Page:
I didn’t like Sumigaeshi very much because you keep going down, and if you miss you look rather foolish. But again we have to develop our own styles. Something creative will come.”
Mr. Leggett is himself 6 ft. 3 ins. tall and feels, in retrospect, that the judo he did was never really right for his build. “It was a mixture of what I learned from short teachers and what I had to develop. I had some good results with an orthodox style. Against a small man I sometimes use the sort of O soto-guruma, wrapping the leg right round his hips. I prepared it by a Harai-goshi to make him brace back. It succeeded more by surprise than anything else, but I imagine it could be developed by a tall man”.
He would like to see judo developed as a spectator sport for judoka and thinks the two three-point contest worth experimenting with.
He is strongly favour of the belt being threaded through the jacket to help keep it in place, and possibly tapes to hold the end of the jacket down to the trousers to stop it continually riding up.
(Leggett observes:) “In judo I think we are still too restricted in contest results. The big blind spot is the absence of anything for the middle aged or older judoka, or for those who, for various reasons, are never going to be very good in contest. I should have thought that we would be able to develop a kind of judo practice that can be done fairly rigorously without shattering break-falls. Judo should be of some value for life, and unless we develop the cultural side it will give us less than it should.”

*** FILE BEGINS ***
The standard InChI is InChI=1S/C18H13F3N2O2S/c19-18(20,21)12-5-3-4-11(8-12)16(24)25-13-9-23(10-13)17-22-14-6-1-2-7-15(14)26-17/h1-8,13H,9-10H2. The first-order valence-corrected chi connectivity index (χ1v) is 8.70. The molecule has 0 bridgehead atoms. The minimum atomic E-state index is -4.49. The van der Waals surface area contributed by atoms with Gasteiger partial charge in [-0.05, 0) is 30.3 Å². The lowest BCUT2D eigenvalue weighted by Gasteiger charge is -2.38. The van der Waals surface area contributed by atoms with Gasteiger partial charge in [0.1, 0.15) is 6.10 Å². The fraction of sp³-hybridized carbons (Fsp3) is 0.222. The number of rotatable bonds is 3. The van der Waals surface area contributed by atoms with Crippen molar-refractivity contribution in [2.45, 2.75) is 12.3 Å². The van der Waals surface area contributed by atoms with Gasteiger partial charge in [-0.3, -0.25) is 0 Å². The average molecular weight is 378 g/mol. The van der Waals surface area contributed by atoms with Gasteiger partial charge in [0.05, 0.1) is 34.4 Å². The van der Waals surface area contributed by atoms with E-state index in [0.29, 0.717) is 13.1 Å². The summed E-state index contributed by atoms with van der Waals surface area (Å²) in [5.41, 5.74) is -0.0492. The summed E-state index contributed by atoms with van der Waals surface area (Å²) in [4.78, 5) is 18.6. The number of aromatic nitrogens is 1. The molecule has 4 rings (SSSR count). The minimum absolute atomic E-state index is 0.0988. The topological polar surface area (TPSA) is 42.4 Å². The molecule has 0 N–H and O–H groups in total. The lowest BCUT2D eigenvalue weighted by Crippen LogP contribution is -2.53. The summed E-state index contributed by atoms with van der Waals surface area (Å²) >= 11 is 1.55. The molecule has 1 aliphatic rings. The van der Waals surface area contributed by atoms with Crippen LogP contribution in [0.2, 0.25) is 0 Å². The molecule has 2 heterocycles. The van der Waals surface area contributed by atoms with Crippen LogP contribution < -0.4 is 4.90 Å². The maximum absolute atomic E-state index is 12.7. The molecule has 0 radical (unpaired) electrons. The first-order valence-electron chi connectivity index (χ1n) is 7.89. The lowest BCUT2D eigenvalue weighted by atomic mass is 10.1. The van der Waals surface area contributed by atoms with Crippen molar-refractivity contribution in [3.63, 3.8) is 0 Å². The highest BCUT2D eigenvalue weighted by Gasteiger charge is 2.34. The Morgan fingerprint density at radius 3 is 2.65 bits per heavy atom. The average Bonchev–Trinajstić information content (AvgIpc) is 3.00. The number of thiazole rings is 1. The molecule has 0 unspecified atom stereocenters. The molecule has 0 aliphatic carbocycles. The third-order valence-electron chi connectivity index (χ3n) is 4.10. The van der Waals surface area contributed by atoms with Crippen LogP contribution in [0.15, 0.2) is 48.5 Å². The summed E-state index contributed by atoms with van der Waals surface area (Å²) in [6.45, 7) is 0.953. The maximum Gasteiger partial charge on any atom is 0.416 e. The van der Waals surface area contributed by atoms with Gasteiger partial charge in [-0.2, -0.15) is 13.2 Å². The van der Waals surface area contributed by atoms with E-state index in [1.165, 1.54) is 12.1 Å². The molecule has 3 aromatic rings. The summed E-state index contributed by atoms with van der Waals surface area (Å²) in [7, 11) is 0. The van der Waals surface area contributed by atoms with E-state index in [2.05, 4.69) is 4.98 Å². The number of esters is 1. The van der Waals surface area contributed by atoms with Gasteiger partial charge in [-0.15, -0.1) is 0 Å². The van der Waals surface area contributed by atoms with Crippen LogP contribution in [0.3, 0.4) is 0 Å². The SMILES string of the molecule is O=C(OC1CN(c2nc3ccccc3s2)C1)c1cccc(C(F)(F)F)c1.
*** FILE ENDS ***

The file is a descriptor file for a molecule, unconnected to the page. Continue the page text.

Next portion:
Mr. Leggett would like to see the old kata modernised: “The principles of kata could be embodied and practiced in a modern form of the throw. Now, it’s as though you were learning French grammar by studying medieval French. You should be learning modern French which is what you are going to speak. I’d like to see some katas devised to be done at speed, for those who don’t want to take the heavy falls. Ju-no-kata is never done fast and it’s much too much like a kind of dance now. ”
He sees no objection to professional judo teachers: “I don’t see how the sport is to progress without them. There have been professionals in Japan for years. It is only avoided in Japan now by the fiction that makes them teachers of physical education. But I think Dr. Kano was right to ban absolutely ‘Display professionals’ who went (to) contests in public (for) fall-money prizes’”.